The Rochester Museum & Science Center includes the Parrish farm as a possible station in its exhibit, “Flight to Freedom: Rochester’s Underground Railroad.” Kathryn Murano, the museum’s registrar, says that even though there are few primary source accounts to authenticate Underground Railroad stops, the criteria developed for the exhibit lends great credibility to the Cobblestone Farm claim. Stories passed down from homeowners disclose that some freedom seekers en route to Canada were hidden in a small secret room behind the chimney in the second-floor attic of the Parrish farm. A crude ladder extended from the basement through a ground floor china closet to the ceiling above. A missing floor joist and loose floorboards concealed access to the attic. The room still exists today.

The hidden ladder
The Connors visited Cobblestone Farm when it went up for sale in 2004. They had a buyer for their home on Howell Street and were scrambling to find the smaller place they had discussed a few years earlier. The Cobblestone Farm did not fit their original plan, but Kathy Connor wanted to take a look anyway. “I basically fell in love with it,” she admits. “Mike made an offer and we bought it.”

The old farmhouse needed updating but the Connors, who had painstakingly renovated their previous house, were undaunted. Their first priority was to install a ground-floor kitchen with modern conveniences. During renovations, which included tearing down a walk-in closet to create a hallway, workers uncovered a piece of old ladder nailed behind a wall. Connor said the ladder remnant was affixed near the ceiling, right below the loose floorboard in the attic, close to the secret room. She had heard the tale about the ladder. She presumed that the slaves were transported to the basement doors and they climbed this ladder that passed through the closet to safety, above.

“It was referred to as a ‘china closet,’” explains Connor, “but it was actually a big walk-in closet in which they stored china.”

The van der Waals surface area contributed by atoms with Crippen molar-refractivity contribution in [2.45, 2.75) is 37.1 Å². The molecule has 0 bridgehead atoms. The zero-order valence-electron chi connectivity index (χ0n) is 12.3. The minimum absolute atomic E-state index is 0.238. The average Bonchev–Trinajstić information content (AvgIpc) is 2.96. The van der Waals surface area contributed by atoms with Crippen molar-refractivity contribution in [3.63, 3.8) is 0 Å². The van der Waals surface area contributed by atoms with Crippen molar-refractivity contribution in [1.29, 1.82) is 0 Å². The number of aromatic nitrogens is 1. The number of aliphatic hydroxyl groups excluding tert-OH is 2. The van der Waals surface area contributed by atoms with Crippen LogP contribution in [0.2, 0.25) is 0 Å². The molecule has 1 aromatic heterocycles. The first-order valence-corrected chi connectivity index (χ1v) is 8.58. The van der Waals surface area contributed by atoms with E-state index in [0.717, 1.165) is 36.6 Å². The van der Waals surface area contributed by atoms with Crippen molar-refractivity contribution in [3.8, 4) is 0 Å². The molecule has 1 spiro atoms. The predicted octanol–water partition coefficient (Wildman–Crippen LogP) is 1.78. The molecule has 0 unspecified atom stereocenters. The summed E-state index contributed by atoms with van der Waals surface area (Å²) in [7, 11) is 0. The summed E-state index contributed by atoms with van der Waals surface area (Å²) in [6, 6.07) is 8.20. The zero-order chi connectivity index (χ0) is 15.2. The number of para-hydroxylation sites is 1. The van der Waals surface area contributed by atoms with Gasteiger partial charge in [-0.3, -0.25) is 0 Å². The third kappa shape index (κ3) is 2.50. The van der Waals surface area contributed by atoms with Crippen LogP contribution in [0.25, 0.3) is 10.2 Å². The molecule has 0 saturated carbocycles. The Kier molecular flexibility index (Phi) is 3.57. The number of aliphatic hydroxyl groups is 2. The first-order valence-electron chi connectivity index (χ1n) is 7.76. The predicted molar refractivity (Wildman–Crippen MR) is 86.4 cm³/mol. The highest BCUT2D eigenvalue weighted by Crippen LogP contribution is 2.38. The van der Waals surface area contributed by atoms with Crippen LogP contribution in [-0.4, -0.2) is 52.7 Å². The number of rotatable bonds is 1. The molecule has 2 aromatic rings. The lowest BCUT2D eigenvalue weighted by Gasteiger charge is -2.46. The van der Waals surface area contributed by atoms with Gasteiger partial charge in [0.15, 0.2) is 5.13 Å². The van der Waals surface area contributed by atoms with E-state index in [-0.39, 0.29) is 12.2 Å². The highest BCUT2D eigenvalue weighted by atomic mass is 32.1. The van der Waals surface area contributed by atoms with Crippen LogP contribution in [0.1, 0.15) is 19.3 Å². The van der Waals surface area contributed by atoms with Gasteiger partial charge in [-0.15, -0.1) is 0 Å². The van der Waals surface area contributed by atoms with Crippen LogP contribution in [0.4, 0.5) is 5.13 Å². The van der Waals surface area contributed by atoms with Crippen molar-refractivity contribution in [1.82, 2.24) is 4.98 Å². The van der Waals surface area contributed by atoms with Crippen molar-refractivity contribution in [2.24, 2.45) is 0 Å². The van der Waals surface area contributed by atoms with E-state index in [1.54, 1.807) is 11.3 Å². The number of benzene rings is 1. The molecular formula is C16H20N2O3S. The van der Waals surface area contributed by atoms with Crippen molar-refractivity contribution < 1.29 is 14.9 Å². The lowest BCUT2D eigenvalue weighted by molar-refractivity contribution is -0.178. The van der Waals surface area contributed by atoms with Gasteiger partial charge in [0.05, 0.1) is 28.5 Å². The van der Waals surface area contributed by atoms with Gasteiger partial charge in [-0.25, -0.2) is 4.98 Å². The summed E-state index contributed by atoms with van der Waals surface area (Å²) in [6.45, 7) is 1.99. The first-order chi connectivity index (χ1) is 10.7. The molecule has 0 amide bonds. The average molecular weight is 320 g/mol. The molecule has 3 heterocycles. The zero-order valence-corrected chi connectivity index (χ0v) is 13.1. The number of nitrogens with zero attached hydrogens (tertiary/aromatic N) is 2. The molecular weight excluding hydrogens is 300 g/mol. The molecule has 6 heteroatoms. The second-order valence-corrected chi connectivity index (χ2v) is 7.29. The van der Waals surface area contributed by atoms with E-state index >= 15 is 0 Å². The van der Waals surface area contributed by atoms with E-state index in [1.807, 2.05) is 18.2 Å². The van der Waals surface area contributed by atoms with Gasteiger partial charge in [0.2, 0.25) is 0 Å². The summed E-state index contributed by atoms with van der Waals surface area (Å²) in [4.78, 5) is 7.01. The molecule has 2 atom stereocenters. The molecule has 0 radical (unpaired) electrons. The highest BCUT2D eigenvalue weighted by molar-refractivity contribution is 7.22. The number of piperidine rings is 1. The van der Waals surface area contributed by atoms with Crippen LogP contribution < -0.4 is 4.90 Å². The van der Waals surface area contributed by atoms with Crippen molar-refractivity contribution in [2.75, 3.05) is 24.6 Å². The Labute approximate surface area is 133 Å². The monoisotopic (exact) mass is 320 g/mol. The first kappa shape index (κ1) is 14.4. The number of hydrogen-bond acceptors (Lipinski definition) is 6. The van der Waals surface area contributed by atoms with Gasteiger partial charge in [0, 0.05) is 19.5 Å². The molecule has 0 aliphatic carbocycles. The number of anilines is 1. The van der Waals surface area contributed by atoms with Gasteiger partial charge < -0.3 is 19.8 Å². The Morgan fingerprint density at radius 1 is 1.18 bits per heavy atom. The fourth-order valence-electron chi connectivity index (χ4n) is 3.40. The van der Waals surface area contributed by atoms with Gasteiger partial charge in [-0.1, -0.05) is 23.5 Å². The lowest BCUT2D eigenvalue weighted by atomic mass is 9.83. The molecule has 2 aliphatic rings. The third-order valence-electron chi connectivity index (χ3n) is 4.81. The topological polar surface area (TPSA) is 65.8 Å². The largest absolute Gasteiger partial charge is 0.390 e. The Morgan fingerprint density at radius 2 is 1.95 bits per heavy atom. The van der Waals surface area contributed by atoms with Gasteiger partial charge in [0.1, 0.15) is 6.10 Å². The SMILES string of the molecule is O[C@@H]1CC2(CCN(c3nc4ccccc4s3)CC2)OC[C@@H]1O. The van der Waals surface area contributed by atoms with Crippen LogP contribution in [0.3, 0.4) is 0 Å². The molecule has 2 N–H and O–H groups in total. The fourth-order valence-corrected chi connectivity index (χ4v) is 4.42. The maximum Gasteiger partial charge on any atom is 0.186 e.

The Connors didn’t purchase the cobblestone as a bed-and-breakfast venture. In fact, Kathy Connor thinks her husband suspected he was very sick and simply wanted to buy her the house she was always drawn to. They moved into their newly renovated home in September 2004. Soon after, Mike Connor was diagnosed with an advanced cancer and passed away.

The difficult time period following her husband’s death brought Connor to a crossroads. The home was a lot for her to maintain alone, so she purchased a small place in Cape Cod near her older son and his family. The cobblestone went up for sale, but Connor was unable to sell it for a fair price. “I started to think that it would make a great bed & breakfast, which might be a sensible plan for me,” she says.

Connor was accustomed to people slowing down as they drove by, or walking up to the porch to talk with her about the Underground Railroad. Complete strangers asked for house tours. She realized how appealing it would be for prospective guests to spend the night in such an historic home.

Plans for the Cobblestone Cottage Bed & Breakfast started to take shape. With two of her three grown children nearby to help, Connor commenced with some cosmetic alterations and a marketing plan. Her updated guest rooms were named keeping in mind the allure of the Parrish Family and their connection to the Underground Railroad. The Isaac Parrish Suite is a nod to the gentleman farmer who started it all, and the Honeymoon Cottage Suite pays homage to a turn-of-the-century addition to the house. The Attic Quilt Suite, located on the second floor adjacent to the secret room, is the most appealing to history buffs.

Kathy opened the doors to her first guests at the Cobblestone Cottage Bed & Breakfast in January 2010. Many guests later, she is enthusiastically embracing her new direction in life and her role as innkeeper. Her house has had plenty of practice – if the accounts are true, the old Parrish farm already welcomed many, many travelers seeking refuge on a long and thrilling journey.

by Nancy E. McCarthy